Calamity in Kent by John Rowland
The Girl Who Knew Too Much by Amanda Quick
Sisters in the Wilderness: The Lives of Susanna Moodie and Catherine Parr Traill by Charlotte Gray
Somebody Killed His Editor by Josh Lanyon
The Gendered Brain: The new neuroscience that shatters the myth of the female brain by Gina Rippon
A Gentlewoman’s Guide to Murder by Victoria Hamilton
Malice in the Palace by Rhys Bowen
The House on Tradd Street by Karen White
A Willing Murder by Jude Deveraux
Baking with Kafka by Tom Gauld
Behold the Dreamers by Imbolo Mbue
Darkest Hour: How Churchill Brought England Back from the Brink by Antony McCarten
Bright Young Things: A Modern Guide to the Roaring Twenties by Alison Maloney
The Howard Hughes Affair by Stuart Kaminsky
Books acquired in September
Death of a Ghost by Margery Allingham
Strong Poison by Dorothy L. Sayers
The Mitford Murders by Jessica Fellowes
The Light Over London by Julia Kelly
Full Disclosure by Beverley McLachlin
A Necessary Murder by J.J. Tjia
The American Boy by Andrew Taylor
Pastels by Leslie B. DeMille
Clapton: The Autobiography by Eric Clapton
Conan Doyle for the Defense by Margalit Fox
Bibliophile: An Illustrated Miscellany by Jane Mount
Roughing it in the Bush by Susanna Moodie
The Women's Land Army by Vita Sackville-West
The Second Coming of the KKK by Linda Gordon
Flight of the Highlanders: The Making of Canada by Ken McGoogan
Books acquired in October
Sensational Victoria: Bright Lights, Red Lights, Murders, Ghosts & Gardens by Eve Lazarus
Cold Day in July by Stella Cameron
Still Me by Jojo Moyes
Park Avenue Summer by Renee Rosen
A Short History of the Railroad by Christian Wolmar
The Lady and the Highwayman by Sarah M. Eden
Truth Be Told: My Journey Through Life and the Law by Beverly McLachlin
Cut You Down by Sam Wiebe
Murdered Midas: A Millionaire, His Gold Mine, and a Strange Death on an Island Paradise by Charlotte Gray
Investing in Murder by E J Lister
The Corpse with the Golden Nose by Cathy Ace
The Calculating Stars by Mary Robinette Kowal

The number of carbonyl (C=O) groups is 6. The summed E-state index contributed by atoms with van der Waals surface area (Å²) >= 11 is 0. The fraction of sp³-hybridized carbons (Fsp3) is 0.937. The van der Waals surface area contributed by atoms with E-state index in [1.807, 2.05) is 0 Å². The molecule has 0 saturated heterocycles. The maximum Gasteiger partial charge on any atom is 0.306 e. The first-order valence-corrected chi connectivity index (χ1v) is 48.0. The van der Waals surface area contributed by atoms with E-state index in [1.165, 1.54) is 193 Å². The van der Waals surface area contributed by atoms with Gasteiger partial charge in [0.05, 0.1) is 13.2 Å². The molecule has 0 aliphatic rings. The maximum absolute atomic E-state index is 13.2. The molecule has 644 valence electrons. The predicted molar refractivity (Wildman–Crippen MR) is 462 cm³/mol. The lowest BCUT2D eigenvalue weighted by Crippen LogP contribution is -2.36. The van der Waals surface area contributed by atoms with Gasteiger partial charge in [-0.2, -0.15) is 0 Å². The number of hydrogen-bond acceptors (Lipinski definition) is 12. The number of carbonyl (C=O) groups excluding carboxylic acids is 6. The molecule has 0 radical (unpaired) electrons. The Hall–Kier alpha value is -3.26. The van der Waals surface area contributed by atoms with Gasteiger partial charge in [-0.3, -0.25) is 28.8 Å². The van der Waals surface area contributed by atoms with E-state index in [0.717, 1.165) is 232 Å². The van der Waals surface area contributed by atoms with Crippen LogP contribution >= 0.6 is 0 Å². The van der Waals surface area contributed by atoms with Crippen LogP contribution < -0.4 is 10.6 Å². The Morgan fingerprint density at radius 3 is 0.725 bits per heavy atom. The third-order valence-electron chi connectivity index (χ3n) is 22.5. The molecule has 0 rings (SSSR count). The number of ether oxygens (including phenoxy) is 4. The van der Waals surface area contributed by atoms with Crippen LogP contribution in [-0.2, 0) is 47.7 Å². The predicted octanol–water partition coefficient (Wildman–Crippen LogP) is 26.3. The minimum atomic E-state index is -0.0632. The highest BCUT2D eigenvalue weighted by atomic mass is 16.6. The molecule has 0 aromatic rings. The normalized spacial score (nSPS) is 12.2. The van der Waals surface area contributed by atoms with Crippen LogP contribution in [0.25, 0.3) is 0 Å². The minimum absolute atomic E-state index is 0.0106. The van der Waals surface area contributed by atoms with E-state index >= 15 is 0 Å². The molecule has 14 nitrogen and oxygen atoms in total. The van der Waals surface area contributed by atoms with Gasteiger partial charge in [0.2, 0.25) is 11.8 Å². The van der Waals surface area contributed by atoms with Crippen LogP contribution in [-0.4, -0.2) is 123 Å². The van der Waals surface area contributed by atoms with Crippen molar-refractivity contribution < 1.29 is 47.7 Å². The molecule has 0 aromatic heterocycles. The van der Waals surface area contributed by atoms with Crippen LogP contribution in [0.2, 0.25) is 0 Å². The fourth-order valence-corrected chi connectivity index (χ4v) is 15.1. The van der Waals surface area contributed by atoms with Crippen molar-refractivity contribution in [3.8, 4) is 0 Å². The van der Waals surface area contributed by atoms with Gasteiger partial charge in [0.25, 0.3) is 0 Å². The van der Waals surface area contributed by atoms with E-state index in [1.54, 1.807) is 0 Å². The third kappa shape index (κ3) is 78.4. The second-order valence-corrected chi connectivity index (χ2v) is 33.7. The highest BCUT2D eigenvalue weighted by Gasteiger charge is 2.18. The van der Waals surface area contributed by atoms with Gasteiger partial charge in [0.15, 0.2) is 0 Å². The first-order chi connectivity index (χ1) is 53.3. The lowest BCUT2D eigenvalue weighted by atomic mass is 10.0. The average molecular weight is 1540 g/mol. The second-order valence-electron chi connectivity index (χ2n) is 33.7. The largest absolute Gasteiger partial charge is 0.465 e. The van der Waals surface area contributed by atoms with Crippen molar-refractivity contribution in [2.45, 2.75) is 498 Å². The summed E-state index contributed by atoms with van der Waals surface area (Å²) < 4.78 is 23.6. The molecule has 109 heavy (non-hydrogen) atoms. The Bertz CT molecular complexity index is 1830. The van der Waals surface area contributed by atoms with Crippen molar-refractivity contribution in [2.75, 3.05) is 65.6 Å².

The Fire in Fiction by Donald Maas
Bloodlust & Bonnets by Emily McGovern
Singapore Sapphire by A. M. Stuart
How the Scots Created Canada by Paul Cowan
Britain Yesterday & Today by Janice Anderson & Edmund Swinglehurst
Agnes, Murderess by Sarah Leavitt
Direct Action Gets the Goods: A Graphic History of the Strike in Canada by the Graphic History Collective
>14 ronincats: Quick? It felt like it took forever to set it up, Roni! Thanks for the new thread wishes.
Happy new thread. I noticed the link to your blog and have bookmarked it.
Happy New Thread, Meg!
Lovely hotel lobby display up there - Utah?
We saw the Darkest Hour film, which the author of the book also wrote, I'm pretty sure. I haven't read the book, but the film was excellent. It caused to visit Churchill's underground war rooms, which was quite an experience.
>20 jnwelch: Hi Joe, the photo is of the lobby of the Joseph Smith Memorial Building in Salt Lake City. They always have a good display in their lobby. The building is very interesting and we got a more behind the scenes tour when we got to talking to one of the volunteers after we went there for lunch one day.
I was impressed by the book of the Darkest Hour: How Churchill Brought England Back from the Brink. I didn't realize there was a film. I'll have to hunt that out and plan a trip to the underground war rooms - sounds interesting.
>26 PaulCranswick: Thanks Paul. Good luck with your reading plans for the rest of the year!
Happy new thread, Meg. I haven't been around much lately but I am finding that I sit a little longer at my computer everyday so I am finally getting some visiting done.
>30 DeltaQueen50: Hi Judy, good to see that you are able to spend longer on the computer now. I'm behind too but I don't have as good an excuse as you do.
Happy new thread, Meg! I've gotten hopelessly behind on threads myself and will be somewhat sporadic in posting anywhere but my own thread for the rest of the year.
Thanks for reminding me about Dreaming in Code, the Ada Lovelace book.
Always fascinated to read more about her and her role in the early years of Computer Programming
169. Still Me by Jojo Moyes
There weren’t very many books for sale at the Salt Lake City airport when I picked up Still Me. I didn’t look that closely or I would have noticed that it was the middle book in a trilogy. But that probably wouldn’t have stopped me from buying it. As I said, there weren’t very many books for sale.
The main character in the book was Louisa Clark who was coming to New York from England to take up a position in a household on Park Avenue. She got to experience the life of the super rich from afar but things went wrong, with both her long-distance relationship with the man she left behind in England and with her new job. How she dealt with her new circumstances and made a life for herself in New York was the main part of the story, one that was able to stand on its own with out the first or last book in the trilogy.
Meg--Happy newer thread! And belated congrats on passing 2x75. : ) Glad you lucked out with the 2nd in a trilogy read. Phew!
Happy New Thread, Meg. I accidentally went to your "other" new thread....
Have a great weekend!
>39 Berly: Hi Kim and thanks re my reading numbers. I'm aiming for 200 and looks like I might make it. Yeah, next time I'll check closer when I pick up a book in the airport, not like there was much choice though.